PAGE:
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Monday musings on Australian literature: Australian women’s non-fiction writing

October 8, 2012

Today’s Monday Musings was inspired by a post last month in Overland literary journal’s blog. The topic – Women and non-fiction writing – is a big one, bigger really than I have time for now, but I figured it wouldn’t hurt to make a start.

In the Overland post, which comprised an interview with writer, Rebecca Giggs, Giggs discusses the issue of authority in non-fiction and the notion that “nonfiction writing is supposed to have a fidelity to the real world. Disgrace comes to the author who adds too much of the unreal to their mix”. She talks of how it is believed that “things must be stated, accounted for, and settled. Declared. The unknown turned into the known” and sees this view very much as a gendered thing. As male, in other words. And then she continues

But of course, this is not how the world actually is. Inner and outer worlds are not so easily divided! And permitting that fact – allowing such things as the corporeal, the uncertainty, the experiential in – doesn’t just make clear that falsity, it also lets in other modes of authority. It questions the role of women’s interior lives in our political discourse.

So much to unpack here that I fear getting bogged down, so will just keep to the surface (more or less). I have always been intrigued by the subjective in history, ever since I read EH Carr‘s What is history in which he argued, convincingly for me, the interpretive basis of history, that the role of the historian is significant in terms of what we come to know as “history”, as “fact”. I have no idea how Carr is viewed now as I’m not an historian but it would take a good argument to shake my belief in Carr’s basic premise.

And so, I like the changes I’m starting to see in non-fiction writing. I like the fact that the role of the historian – or, let’s broaden this to non-fiction writer – is becoming more transparent in the (in some anyhow) writing. And it seems that a lot of this is being driven (championed, even) by women writers (although my impression could be skewed by the fact that I’ve read more non-fiction by women over the last decade or so. I would love to hear whether you agree). In the rest of this post I’ll discuss a few of the writers who have come to my attention, in roughly the order I’ve read them.

Helen Garner

Garner was the first to confront me with a new personal way of writing non-fiction. She put herself in the picture and told us exactly what she thought about the subjects she was writing about: college master-student harassment in The first stone, murder/manslaughter and duty of care in Joe Cinque’s consolation. Garner caused quite a furore with these books, particularly the former, but I’m not going to go into that here. Google if you are interested. My point is that she was fearless in putting herself in the frame, and in documenting her process. It’s exciting writing – and it’s honest. I like that, whether or not I agree with her views and conclusions. I like the fact that she allows us to see her thinking and to engage in the discussion – and engage we surely did.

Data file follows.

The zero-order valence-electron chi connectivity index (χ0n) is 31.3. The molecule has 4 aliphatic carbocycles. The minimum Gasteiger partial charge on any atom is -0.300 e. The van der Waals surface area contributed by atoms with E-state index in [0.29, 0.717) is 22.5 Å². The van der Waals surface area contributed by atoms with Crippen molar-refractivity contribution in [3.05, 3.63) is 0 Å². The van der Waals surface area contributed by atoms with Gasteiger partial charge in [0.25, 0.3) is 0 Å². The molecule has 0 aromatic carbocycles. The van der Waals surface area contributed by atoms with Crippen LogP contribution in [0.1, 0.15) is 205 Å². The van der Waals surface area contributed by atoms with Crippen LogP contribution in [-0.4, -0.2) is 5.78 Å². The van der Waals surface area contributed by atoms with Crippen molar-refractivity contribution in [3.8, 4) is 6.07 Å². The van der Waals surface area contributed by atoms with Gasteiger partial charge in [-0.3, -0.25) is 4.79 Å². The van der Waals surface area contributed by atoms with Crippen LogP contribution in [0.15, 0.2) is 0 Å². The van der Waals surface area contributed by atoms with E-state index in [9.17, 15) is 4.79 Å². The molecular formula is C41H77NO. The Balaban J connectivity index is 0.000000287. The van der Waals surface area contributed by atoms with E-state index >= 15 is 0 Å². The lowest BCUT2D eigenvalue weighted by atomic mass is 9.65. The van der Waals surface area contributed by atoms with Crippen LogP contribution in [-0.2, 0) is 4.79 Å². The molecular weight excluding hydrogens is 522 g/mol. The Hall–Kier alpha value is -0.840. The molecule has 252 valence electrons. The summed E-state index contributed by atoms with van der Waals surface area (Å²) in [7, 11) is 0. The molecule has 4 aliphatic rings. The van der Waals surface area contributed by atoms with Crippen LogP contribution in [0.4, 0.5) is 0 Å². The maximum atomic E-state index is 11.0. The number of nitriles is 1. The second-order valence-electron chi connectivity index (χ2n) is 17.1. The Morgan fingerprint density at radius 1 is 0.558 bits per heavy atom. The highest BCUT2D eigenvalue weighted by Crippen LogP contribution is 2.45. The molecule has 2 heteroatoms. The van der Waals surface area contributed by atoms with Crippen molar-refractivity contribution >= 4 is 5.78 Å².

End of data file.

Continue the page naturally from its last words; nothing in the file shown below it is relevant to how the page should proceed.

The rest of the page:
Chloe Hooper

Chloe Hooper.

Chloe Hooper (Public Domain, via Wikipedia)

In a way, Chloe Hooper in her Tall man did for Cameron Doomadgee‘s death-in-custody what Garner did for Joe Cinque. Chloe Hooper is less emotional, less heart-on-sleeve, than Garner but she does also put herself into the story, taking us with her as she researches the situation, and admitting her sympathies. She specifically raises at one point the issue of “historical relativities” which I read as meaning that the facts can be seen from different angles depending on where you are in the spectrum – in many often overlapping spectrums in fact, the historical one, the black-white one, the power one, to name a few.

Anna Krien

Krien’s book Into the woods and essay Us and them work very much like Hooper’s book. She’s there in the story she is investigating. She researches all sides as best as she can. She makes her sympathies clear as they become clear to her, taking us, like Hooper, on her journey.

Francesca Rendle-Short